Jody says, “This is a fairly stiff mixture so have a strong wooden spoon and an adequate bowl, especially if doubling the recipe.” Ed, who is a big fan of the cookies, adds that they freeze well. (We didn’t have any left over to freeze!)
A Bactrian Camel (Courtesy of Tregellys Fiber Farm)

A Bactrian Camel on a Hawley Hill (Courtesy of Tregellys Fiber Farm)

  
Havrekaker
 
Ingredients:
 
1 cup (2 sticks) sweet butter
1 cup sugar
1 egg
2 teaspoons vanilla
2 teaspoons baking powder
1 pinch salt
2 cups raw oatmeal
2 cups flour
 
Instructions:
 
Preheat the oven to 350 degrees. Cream together the butter and sugar. Beat in the egg, followed by the vanilla, baking powder, and salt. Stir in the oatmeal and flour; combine thoroughly.
 
Drop or scoop cookies of the desired size onto greased cookie sheets. Ideally, you will have about 2 dozen cookies, but if you want them bigger or smaller, go right ahead.
 
Just remember that bigger cookies will take a little longer to bake, and smaller ones may take a little less time. Jody says, “Mine are small…. usually cookie size is personal, like bra size.”
 
Bake the cookies until they are firm and begin to get brown around the edges, about 15 minutes. Makes about 24 cookies.
 
oatmealweb

If you enjoyed this post, please consider taking out an email subscription to my blog. Just click on the link below!

Subscribe to In Our Grandmothers’ Kitchens by Email.

Introducing: The Twelve Cookies of Christmas

Friday, December 18th, 2009
I'm getting ready to fill my cookie tin!

I'm getting ready to fill my cookie tin!

 
Welcome to a new monthly feature of In Our Grandmothers’ Kitchens.
 
Nothing says “Christmas” like a plate of cookies, preferably accompanied by a glass of crisp cold milk or a mug of steaming hot cocoa.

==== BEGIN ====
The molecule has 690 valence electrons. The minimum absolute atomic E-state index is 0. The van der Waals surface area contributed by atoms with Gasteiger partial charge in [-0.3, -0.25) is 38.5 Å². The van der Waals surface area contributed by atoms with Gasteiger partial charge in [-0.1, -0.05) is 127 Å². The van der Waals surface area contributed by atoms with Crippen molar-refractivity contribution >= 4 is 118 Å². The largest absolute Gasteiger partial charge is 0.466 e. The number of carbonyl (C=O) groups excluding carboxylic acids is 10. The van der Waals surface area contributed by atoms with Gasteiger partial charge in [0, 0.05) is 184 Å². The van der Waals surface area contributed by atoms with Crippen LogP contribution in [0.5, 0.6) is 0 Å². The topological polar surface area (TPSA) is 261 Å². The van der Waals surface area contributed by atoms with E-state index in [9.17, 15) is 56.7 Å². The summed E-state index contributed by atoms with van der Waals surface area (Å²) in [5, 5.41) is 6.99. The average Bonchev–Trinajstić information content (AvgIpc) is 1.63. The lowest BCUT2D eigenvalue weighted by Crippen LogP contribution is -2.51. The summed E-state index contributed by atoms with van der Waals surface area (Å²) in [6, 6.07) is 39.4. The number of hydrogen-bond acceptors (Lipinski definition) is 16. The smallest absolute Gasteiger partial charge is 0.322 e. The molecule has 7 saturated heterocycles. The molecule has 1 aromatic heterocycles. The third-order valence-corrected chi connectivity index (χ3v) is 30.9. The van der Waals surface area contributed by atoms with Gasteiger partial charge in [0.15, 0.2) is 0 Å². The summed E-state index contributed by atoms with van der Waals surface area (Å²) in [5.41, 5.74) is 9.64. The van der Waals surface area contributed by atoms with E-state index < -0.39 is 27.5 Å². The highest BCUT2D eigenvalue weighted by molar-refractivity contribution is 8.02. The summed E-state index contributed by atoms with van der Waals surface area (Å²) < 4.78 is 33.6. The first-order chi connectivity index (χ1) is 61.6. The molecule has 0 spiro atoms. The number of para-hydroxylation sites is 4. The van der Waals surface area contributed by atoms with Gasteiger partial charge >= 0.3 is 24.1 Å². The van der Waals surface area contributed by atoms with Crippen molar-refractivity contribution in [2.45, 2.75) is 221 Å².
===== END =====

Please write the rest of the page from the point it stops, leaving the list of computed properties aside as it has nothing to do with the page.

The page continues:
After all, we wouldn’t give Santa anything less than our best.
 
A few days ago I came up with the idea of doing a series called “The Twelve Cookies of Christmas.”
 
Unfortunately, I don’t have the energy or the waistline necessary to make (and perhaps consume) twelve different kinds of cookies between now and December 25, 2009.
 
So I’m aiming for Christmas 2010.
 
Once a month from now until next December I plan to post a Christmas cookie recipe. When December rolls along the twelve cookies will all be in place. (You’ll have to supply the milk and cocoa yourselves.)
 
I hope readers and friends will submit their favorite cookies as the months roll by.
 
My “Partridge in a Pear Tree” cookie comes from Marcia Powell of Norwalk, Connecticut.
 
Marcia’s cranberry lemon cookies are unusual because their base is a cake mix. She writes that she and her grandchildren Allison and Cooper adapted the recipe from one in The Cake Mix Bible.
 
The cookies’ yellow-and-red color is striking. Their flavor is sophisticated enough for adults but sweet enough for kids. My nephew Michael and his friend Carson loved them.
 
I have a feeling I’m going to try them with orange cake mix and peel next………. Yum!
 
 
cranlemcookiesweb
  
Marcia Powell’s Cranberry Lemon Cookies
 
Ingredients:
 
1 package lemon cake mix (According to Marcia, The Cake Mix Bible calls for for Duncan Hines Moist Deluxe Lemon Cake Mix. She has also used a Shop Rite mix)
1/2 cup (1 stick) sweet butter, melted (Marcia uses vegetable oil, but I used butter for flavor)
2 eggs at room temperature
1 teaspoon grated lemon peel
1-1/2 cups (half of a 12-ounce bag) cranberries
 
Instructions:
 
Preheat the oven to 350 degrees. Line cookie sheets with silicone or parchment. (Marcia actually uses an ungreased cookie sheet, but my cookie sheets are old, and I tend to be paranoid about sticking.)
 
In a large bowl combine the cake mix and melted butter. Stir in the eggs, followed by the lemon peel and the cranberries.
 
Drop the cookies by rounded teaspoons onto the baking sheets. You may also make them larger—up to a tablespoon. Mine were about 2 teaspoons.
 
Bake for 9 to 12 minutes, or until the edges of the cookies turn light golden brown.
 
Cool the cookies for 1 minute on their baking sheets; then remove them to wire racks to cool completely.
 
Makes 20 to 48 cookies, depending on how large yours are.
 
 
Carson was happy to help test the cookies.

Carson was happy to help test the cookies.

If you enjoyed this post, please consider taking out an email subscription to my blog. Just click on the link below!

Subscribe to In Our Grandmothers’ Kitchens by Email.